Fait accompli: the securities defense bar’s favorite new weapon
On Friday, U.S. District Judge Deborah Batts dismissed a securities class action against Deutsche Bank and its underwriters on a $5.6 billion offering of preferred securities. The judge ruled on a defense motion for reconsideration that under the 2nd Circuit Court of Appeals’ 2011 ruling in Fait v. Regions Financial, the defendants’ valuation of Deutsche Bank’s exposure to subprime mortgages was an opinion, and the plaintiffs couldn’t show that the defendants didn’t believe that opinion when offering materials were published. Batts’s ruling was a big win for Deutsche Bank’s lawyers at Cahill Gordon & Reindel and the underwriting syndicate’s counsel at Skadden, Arps, Slate, Meagher & Flom.
It’s also the latest indication that as Fait approaches its one-year anniversary on Aug. 23, it’s shaping up to be one of the most powerful tool for securities defendants since Morrison v. National Australia Bank. In Fait, 2nd Circuit judges Rosemary Pooler, Barrington Parker and Raymond Lohier held that statements in offering materials about an issuer’s goodwill and loan loss reserves are not matters of objective fact, but opinions. And as opinions, they can’t be the basis of liability under the Securities Act unless investors can show that defendants didn’t actually believe what they were saying when they said it. “When a plaintiff asserts a claim under Section 11 or 12 [of the Securities Act] based upon a belief or opinion alleged to have been communicated by a defendant,” Parker wrote for the panel, “liability lies only to the extent that the statement was both objectively false and disbelieved by the defendant at the time it was expressed.”
That language raised the bar for investors, and some cases haven’t been able to clear it. You want examples? In July, U.S. District judges Denise Cote and William Pauley both cited Fait in opinions dismissing investor claims, Pauley in a partial dismissal of a case claiming Bank of America misrepresented its liability for breaches of representations on mortgage-backed securities and Cote in refusing to permit investors to file a new complaint against General Electric in connection with $12 billion in stock offerings. In February, U.S. Magistrate Judge Henry Pitman of Manhattan cited Fait in recommending the dismissal of another class action against BofA, this one involving alleged misrepresentations in three 2008 stock offerings. According to a Westlaw search, Fait has been cited in more than 50 trial and appellate court briefs in securities cases since last August, so we should be seeing more decisions based on Fait in coming months.
The ruling isn’t a free pass for defendants facing claims under the Securities Act of 1933. In the Federal Housing Finance Agency’s case against UBS, for instance, Cote refused in May to dismiss allegations that the bank misled mortgage-backed securities investors about the quality of underlying loans, rejecting Fait arguments by UBS’s lawyers at Skadden. “There is dictum in Fait that superficially supports defendants’ claims,” she wrote, noting “confusion” about the 2nd Circuit’s holding. ” upon closer examination of that decision and its reasoning,” Cote continued, “the court is convinced that [the FHFA] has the better of the argument.” Similarly, in June U.S. District Judge Shira Scheindlin denied the credit rating agencies’ Fait-based motion to reconsider her refusal to dismiss a special purpose vehicle investor’s negligent misrepresentation claims.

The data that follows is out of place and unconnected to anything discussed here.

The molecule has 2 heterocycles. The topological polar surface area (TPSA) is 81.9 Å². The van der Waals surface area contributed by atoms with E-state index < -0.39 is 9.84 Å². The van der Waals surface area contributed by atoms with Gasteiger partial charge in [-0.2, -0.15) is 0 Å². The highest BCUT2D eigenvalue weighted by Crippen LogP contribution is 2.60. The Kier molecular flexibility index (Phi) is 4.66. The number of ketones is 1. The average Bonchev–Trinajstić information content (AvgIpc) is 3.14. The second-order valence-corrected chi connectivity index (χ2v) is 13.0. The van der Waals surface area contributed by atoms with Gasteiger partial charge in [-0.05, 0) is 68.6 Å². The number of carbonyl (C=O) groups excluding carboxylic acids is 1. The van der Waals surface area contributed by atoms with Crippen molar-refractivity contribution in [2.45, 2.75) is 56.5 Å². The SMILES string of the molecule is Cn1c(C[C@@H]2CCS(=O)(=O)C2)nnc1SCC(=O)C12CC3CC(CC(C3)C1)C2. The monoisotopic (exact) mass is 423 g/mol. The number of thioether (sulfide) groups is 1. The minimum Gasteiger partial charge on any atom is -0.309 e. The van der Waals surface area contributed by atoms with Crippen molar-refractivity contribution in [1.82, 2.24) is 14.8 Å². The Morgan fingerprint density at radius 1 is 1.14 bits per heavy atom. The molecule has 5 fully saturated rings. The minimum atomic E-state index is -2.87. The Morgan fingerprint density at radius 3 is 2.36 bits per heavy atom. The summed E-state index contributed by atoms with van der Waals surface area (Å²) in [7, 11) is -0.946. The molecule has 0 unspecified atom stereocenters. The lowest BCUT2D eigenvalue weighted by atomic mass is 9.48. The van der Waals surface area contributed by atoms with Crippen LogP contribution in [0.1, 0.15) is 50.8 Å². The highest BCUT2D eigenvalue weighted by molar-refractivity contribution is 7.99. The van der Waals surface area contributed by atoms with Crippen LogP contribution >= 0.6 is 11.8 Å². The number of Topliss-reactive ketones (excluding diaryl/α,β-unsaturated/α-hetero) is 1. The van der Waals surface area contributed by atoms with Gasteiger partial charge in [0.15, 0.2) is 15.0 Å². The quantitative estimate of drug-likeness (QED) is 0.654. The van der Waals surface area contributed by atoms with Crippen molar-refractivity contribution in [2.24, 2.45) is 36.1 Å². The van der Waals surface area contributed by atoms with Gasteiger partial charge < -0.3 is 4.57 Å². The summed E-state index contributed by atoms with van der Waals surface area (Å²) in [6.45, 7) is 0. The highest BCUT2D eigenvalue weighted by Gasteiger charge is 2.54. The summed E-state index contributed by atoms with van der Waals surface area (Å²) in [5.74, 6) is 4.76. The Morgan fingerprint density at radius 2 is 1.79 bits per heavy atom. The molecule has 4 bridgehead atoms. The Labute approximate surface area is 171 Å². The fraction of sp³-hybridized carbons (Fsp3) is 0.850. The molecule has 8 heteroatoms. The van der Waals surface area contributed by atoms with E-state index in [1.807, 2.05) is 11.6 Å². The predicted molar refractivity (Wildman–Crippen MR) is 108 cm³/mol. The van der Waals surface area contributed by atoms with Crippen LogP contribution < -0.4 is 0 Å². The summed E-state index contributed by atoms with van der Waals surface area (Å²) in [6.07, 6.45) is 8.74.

But the 2nd Circuit believes so strongly in the decision that in May, in a per curiam ruling, the appellate court extended its reasoning in Fait from claims under the Securities Act to fraud claims under the Exchange Act of 1934. “Even if the [plaintiffs’] second amended complaint did plausibly plead that defendants were aware of facts that should have led them to [revise accounting], such pleading alone would not suffice to state a securities fraud claim after Fait,” the 2nd Circuit said in City of Omaha v. CBS. “Plaintiffs’ second amended complaint is devoid even of conclusory allegations that defendants did not believe in their statements of opinion regarding CBS’s goodwill at the time they made them.”
The Securities Act, as you know, is notable for imposing no burden on plaintiffs to prove scienter, the defendants’ wrongful intent. (That’s in contrast to fraud claims under the Exchange Act.) The 2nd Circuit noted in a footnote in Fait that its new standard does not amount to a requirement of scienter in Securities Act cases. “We do not view a requirement that a plaintiff plausibly allege that defendant misstated his truly held belief and an allegation that defendant did so with fraudulent intent as one and the same,” Parker wrote.
Securities Act plaintiffs, as we’ve explained, usually avoid alleging anything close to outright fraud because complaints that “sound in fraud” have to meet a higher pleading standard to withstand dismissal motions. Alleging a deliberate misstatement to satisfy Fait without crossing the line into fraud doesn’t leave a whole lot of room. That’s the fascinating issue the 2nd Circuit will hear next month in a case called In re Barclays, in which plaintiffs’ lawyers at Robbins Geller Rudman & Dowd are actually arguing in their appellate brief that Fait compels them to argue that Barclays and its underwriters knowingly deceived investors — but those assertions don’t mean they’re pleading fraud.
Fait has generally not been kind to Robbins Geller, which argued and lost the ruling at the 2nd Circuit last year and also lost the Deutsche Bank reconsideration. Partners Darren Robbins and Samuel Rudman didn’t respond to my requests for comment.
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